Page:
A new version of Microsoft's integrated development environment (IDE) goes live today with the release of Visual Studio 2019 and its cousin Visual Studio 2019 for Mac.
Visual Studio is in a bit of a strange position, and it would be fair for developers to ask why this branded release even exists. Visual Studio 2017 has received nine point releases and countless patch releases since its release two years ago. Each of these releases has brought a mix of new features and bug fixes, and for Visual Studio users, the experience feels comparable to that of, say, Google Chrome, where each new version brings a steady flow of incrementally improved features and fixes.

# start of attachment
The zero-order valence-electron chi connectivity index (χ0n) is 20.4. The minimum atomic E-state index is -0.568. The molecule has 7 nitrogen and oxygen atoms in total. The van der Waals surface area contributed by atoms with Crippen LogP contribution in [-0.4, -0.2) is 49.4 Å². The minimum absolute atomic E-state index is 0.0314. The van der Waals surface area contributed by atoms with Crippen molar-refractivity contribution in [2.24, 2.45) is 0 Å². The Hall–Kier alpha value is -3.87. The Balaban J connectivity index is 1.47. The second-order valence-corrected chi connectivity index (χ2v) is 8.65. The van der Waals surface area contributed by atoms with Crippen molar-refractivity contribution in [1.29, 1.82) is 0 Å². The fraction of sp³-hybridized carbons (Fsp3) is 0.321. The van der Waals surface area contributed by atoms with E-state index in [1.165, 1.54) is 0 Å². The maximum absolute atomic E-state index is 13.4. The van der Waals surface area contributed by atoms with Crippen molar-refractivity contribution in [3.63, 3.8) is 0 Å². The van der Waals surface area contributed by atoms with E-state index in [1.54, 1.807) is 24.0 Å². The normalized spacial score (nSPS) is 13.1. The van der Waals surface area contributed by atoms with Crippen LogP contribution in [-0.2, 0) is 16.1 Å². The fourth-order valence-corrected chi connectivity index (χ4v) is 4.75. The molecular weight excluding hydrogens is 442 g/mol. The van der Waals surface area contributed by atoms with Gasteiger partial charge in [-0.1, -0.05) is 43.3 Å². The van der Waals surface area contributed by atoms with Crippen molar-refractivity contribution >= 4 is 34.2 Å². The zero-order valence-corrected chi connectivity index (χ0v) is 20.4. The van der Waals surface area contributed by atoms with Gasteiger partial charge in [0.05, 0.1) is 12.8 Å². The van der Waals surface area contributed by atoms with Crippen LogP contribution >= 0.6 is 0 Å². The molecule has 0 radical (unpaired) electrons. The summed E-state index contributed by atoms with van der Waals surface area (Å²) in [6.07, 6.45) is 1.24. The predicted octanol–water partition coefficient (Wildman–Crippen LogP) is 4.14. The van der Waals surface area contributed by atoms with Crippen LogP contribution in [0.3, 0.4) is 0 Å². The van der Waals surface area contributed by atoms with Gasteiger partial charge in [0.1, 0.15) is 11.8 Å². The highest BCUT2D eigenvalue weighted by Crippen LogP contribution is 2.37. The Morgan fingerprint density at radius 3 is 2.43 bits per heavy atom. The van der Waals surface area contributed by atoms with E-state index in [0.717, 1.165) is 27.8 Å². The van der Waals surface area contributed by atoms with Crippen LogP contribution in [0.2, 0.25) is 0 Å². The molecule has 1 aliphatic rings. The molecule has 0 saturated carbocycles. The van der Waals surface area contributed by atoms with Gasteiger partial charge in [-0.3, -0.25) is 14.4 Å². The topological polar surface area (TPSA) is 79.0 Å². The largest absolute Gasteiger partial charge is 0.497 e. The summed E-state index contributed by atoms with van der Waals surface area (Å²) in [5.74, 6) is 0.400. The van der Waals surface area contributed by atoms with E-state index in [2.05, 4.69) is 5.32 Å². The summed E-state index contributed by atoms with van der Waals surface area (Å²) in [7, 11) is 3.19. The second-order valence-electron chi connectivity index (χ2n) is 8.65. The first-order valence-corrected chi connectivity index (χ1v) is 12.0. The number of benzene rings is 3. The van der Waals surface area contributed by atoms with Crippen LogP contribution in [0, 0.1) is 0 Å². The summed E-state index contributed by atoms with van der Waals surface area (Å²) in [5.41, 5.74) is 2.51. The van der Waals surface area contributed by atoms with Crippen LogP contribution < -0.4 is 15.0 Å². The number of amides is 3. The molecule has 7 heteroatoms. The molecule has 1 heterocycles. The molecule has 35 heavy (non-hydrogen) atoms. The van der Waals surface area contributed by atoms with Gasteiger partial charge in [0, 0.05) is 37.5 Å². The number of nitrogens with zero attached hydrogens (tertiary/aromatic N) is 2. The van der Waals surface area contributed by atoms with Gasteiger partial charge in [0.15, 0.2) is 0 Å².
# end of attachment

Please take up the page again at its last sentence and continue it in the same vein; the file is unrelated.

Indeed, this iterative, incremental model is the one that Microsoft is pushing (and using) for services such as Azure DevOps and is comparable to the continuous development we see for Office 365, which is updated monthly, and the free and open source Visual Studio Code, which also has monthly iterations. With this development process in place, one wonders why we'd bother with "Visual Studio 2019" at all; let's just have "Visual Studio" and keep on updating it forever.